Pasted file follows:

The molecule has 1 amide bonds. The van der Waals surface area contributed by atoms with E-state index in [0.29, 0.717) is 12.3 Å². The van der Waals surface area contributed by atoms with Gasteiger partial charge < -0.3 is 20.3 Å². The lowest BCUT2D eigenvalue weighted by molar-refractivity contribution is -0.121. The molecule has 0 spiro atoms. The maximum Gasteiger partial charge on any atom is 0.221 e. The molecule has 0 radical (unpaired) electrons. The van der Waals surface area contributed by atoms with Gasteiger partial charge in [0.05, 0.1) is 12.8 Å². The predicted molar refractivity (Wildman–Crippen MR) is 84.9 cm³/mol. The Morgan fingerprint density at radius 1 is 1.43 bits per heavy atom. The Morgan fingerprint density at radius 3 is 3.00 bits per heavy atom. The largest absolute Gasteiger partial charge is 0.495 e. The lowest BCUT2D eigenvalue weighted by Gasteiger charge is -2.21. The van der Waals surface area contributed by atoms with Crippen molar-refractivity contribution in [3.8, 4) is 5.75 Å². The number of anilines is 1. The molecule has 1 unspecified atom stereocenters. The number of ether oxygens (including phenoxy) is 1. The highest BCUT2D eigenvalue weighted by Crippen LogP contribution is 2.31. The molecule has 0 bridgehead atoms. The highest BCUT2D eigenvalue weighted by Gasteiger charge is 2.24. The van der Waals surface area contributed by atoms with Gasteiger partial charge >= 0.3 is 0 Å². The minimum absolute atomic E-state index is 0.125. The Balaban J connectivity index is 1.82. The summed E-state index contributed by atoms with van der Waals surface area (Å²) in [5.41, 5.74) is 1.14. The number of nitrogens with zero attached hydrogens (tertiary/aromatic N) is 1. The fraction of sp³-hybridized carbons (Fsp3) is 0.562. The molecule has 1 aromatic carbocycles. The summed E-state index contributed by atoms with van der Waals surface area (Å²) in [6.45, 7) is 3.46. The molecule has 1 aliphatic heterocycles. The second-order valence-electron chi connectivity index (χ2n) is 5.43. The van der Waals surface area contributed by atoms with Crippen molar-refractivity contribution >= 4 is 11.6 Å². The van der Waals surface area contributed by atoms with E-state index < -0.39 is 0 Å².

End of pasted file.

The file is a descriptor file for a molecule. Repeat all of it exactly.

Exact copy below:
The molecule has 1 amide bonds. The van der Waals surface area contributed by atoms with E-state index in [0.29, 0.717) is 12.3 Å². The van der Waals surface area contributed by atoms with Gasteiger partial charge < -0.3 is 20.3 Å². The lowest BCUT2D eigenvalue weighted by molar-refractivity contribution is -0.121. The molecule has 0 spiro atoms. The maximum Gasteiger partial charge on any atom is 0.221 e. The molecule has 0 radical (unpaired) electrons. The van der Waals surface area contributed by atoms with Gasteiger partial charge in [0.05, 0.1) is 12.8 Å². The predicted molar refractivity (Wildman–Crippen MR) is 84.9 cm³/mol. The Morgan fingerprint density at radius 1 is 1.43 bits per heavy atom. The Morgan fingerprint density at radius 3 is 3.00 bits per heavy atom. The largest absolute Gasteiger partial charge is 0.495 e. The lowest BCUT2D eigenvalue weighted by Gasteiger charge is -2.21. The van der Waals surface area contributed by atoms with Crippen molar-refractivity contribution in [3.8, 4) is 5.75 Å². The number of anilines is 1. The molecule has 1 unspecified atom stereocenters. The number of ether oxygens (including phenoxy) is 1. The highest BCUT2D eigenvalue weighted by Crippen LogP contribution is 2.31. The molecule has 0 bridgehead atoms. The highest BCUT2D eigenvalue weighted by Gasteiger charge is 2.24. The van der Waals surface area contributed by atoms with Gasteiger partial charge >= 0.3 is 0 Å². The minimum absolute atomic E-state index is 0.125. The Balaban J connectivity index is 1.82. The summed E-state index contributed by atoms with van der Waals surface area (Å²) in [5.41, 5.74) is 1.14. The number of nitrogens with zero attached hydrogens (tertiary/aromatic N) is 1. The fraction of sp³-hybridized carbons (Fsp3) is 0.562. The molecule has 1 aromatic carbocycles. The summed E-state index contributed by atoms with van der Waals surface area (Å²) in [6.45, 7) is 3.46. The molecule has 1 aliphatic heterocycles. The second-order valence-electron chi connectivity index (χ2n) is 5.43. The van der Waals surface area contributed by atoms with Crippen molar-refractivity contribution >= 4 is 11.6 Å². The van der Waals surface area contributed by atoms with E-state index < -0.39 is 0 Å².